Sunday, March 02, 2008

Sunday Dinner

"Thank you for the world so sweet,
Thank you for the food we eat.
Thank you for the birds that sing,
Thank you God for everything."

Child's Mealtime Prayer

  • Breaded Pork Filets
  • Risotto
  • Broccoli with Orange Gremolata
  • Chocolate Cake with Peanut Butter Icing

Is that Risotto you see listed there? Why, yes - it is! It's not really as difficult to make as anyone thinks, and so delicious I couldn't think of a better way to spend half and hour at the stove. This is one of those classic dishes I've wanted to share the preparation of for some time anyway. No time like the present.
The Gremolata is most often made with lemon zest, but I was missing lemons today so I subbed orange zest. It was perfect.

First, here are the pork filets.

One 1/2" thick boneless pork chop, trimmed of fat.

The "stick" I beat the pork with (a.k.a. Grandma's rolling pin).

The beaten pork. Strike from the center outward in a steady motion until the pork is 1/4" thin.

After rubbing the pork with the a garlic clove cut in half, sprinkle with Kosher salt and freshly cracked black pepper. Rub this in to the surface of the pork.

I don't like a heavy standard breading - flour, egg, crumbs - so I just pat fresh bread crumbs into both sides of the pork. It's light and crispy at the edges without being heavy in the center.

Frying in hot oil - about 3 minutes per side.

Flipped to the other side. Once all the filets are fried, place them on a parchment-lined baking sheet and finish in the oven at 300 degrees F for about 15-20 minutes.

A finished filet.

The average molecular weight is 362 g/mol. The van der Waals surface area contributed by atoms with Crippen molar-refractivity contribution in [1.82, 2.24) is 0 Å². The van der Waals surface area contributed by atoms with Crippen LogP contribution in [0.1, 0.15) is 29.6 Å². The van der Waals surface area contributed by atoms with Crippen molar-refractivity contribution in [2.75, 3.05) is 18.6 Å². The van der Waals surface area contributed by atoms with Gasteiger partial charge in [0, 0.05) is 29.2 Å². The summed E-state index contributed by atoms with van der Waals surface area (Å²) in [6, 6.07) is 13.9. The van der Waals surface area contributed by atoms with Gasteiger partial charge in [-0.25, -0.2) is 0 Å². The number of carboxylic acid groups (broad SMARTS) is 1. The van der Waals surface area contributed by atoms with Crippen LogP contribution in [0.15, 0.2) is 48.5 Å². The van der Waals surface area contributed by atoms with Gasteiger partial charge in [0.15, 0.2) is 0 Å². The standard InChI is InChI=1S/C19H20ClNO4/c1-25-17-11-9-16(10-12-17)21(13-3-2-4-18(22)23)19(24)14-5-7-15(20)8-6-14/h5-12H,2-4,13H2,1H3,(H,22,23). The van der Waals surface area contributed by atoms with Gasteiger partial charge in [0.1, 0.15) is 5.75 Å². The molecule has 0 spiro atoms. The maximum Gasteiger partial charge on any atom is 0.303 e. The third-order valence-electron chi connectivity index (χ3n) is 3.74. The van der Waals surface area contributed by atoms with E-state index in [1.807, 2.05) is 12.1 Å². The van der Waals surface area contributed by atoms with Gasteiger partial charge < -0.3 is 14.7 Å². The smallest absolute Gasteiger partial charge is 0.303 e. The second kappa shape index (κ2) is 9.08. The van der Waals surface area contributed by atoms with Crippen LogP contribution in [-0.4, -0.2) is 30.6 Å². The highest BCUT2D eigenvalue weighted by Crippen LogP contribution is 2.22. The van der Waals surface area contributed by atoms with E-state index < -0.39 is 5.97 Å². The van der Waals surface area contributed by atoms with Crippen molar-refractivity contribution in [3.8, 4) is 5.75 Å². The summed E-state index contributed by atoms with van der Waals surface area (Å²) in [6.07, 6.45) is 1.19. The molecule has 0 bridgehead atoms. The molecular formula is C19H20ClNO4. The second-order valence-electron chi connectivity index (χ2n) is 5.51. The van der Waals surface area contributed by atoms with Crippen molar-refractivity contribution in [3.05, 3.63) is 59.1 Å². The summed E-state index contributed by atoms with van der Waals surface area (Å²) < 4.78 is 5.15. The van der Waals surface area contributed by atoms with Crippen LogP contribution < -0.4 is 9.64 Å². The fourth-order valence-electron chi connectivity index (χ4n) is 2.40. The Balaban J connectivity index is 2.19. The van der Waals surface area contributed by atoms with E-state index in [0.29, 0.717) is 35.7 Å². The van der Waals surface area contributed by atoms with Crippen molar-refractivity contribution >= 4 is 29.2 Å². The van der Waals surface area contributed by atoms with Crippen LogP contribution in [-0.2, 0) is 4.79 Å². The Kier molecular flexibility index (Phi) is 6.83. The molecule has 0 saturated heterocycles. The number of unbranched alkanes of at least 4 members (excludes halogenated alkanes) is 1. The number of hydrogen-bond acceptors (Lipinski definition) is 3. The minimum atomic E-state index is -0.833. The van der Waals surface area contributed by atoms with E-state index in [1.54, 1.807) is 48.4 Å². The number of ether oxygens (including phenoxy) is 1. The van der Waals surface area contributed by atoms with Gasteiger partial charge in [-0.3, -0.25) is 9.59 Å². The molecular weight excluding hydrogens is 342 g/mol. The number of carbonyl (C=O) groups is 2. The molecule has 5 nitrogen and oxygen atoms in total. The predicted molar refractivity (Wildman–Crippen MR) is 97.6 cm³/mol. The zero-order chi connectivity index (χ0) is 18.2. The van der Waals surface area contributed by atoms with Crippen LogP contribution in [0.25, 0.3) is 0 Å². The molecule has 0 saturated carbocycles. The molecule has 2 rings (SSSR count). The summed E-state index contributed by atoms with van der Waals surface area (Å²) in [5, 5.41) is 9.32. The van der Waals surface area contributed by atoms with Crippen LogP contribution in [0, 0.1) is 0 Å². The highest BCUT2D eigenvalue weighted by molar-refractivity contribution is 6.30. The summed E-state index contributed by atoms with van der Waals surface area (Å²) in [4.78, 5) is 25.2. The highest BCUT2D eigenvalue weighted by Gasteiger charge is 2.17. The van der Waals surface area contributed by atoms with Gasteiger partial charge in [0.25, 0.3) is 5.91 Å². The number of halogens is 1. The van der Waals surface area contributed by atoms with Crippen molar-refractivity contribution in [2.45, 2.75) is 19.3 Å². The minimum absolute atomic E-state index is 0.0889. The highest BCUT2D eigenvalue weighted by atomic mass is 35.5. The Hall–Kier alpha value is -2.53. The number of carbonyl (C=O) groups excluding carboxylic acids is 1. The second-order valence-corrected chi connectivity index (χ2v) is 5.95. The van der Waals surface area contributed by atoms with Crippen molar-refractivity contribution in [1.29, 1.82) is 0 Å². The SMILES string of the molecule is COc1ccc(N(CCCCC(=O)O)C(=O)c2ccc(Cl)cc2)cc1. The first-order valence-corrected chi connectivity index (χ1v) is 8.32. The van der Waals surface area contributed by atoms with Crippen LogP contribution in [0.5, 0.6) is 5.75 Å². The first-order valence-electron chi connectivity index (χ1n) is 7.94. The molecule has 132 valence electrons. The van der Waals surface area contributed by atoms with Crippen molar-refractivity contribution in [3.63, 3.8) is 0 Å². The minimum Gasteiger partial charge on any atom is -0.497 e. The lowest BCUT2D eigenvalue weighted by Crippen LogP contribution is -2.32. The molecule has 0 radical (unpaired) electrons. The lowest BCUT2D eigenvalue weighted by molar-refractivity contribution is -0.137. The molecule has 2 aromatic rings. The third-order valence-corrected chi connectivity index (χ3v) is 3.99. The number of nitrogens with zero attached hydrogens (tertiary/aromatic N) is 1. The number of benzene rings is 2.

This is the Risotto:
Arborio rice. See how pretty it is? Arborio is rounder than usual long-grain rice. Do NOT rinse the rice before cooking. All that starch is what makes it creamy.

Half a small onion diced fine and cooked in olive oil - 4T - until translucent.

The rice (1 lb. about 1 1/2 cups) added to the oil and onion and lightly toasted.

Add HOT stock - you will need 6 to 8 cups - a cup at a time to the rice. Stir until the stock is absorbed. Add, a cup at a time, until you have added 6 cups. This takes about 15 minutes over a medium flame with almost constant stirring. Once you hit this point, try the rice to see if it's done. It should be al dente and not crunchy in the center.

This is the stock absorbed about halfway - 4 cups in. The finished Risotto disappeared before I had the chance to photograph it! Finish the Risotto with 2 tablespoons of butter and about 1/4 cup of freshly grated Parmesan if you like.

The cake. A simple Wacky Cake with peanut butter icing. 1/2 stick of butter, 1 cup of creamy peanut butter, 1 t vanilla extract and 1 cup of powdered sugar. I have several here who don't like lots of icing so I go light. The center of these two mammoth cakes (gorgeous 10" pans I got for Christmas) was nothing but peanut butter spread in between.


KFarmer said...

What a lovely prayer :) I remember it from when I was a kiddo~

When I make my schnitzel I do it all the way. That's probably why it took me four tries before I could find a pair of jeans to fit yesterday...I'm not fibbing either.

Today, that ain't even gonna happen. I looked at your CAKE!!You're killing me Anne~ lol! :)

Anonymous said...

Mmm, looks yummy. I've never tried risotto but I got a recipe for it via email the other day and now I read of your version here.... must be a sign. :)

BTW, thanks for stopping by This Simple Life. Come back again sometime. :)

Anonymous said...

Wacky Cakes are a wonderful thing!. Your breaded pork filets remind me of the "cheater tonkatsu" that I make for my kids sometimes.

Jenni said...

Wow. That whole meal is a thing of beauty. A work of art. Pardon me while I mop up my drool.

giz said...

I should have known better than to look at this when I'm hungry - now I'm starving and this looks so good.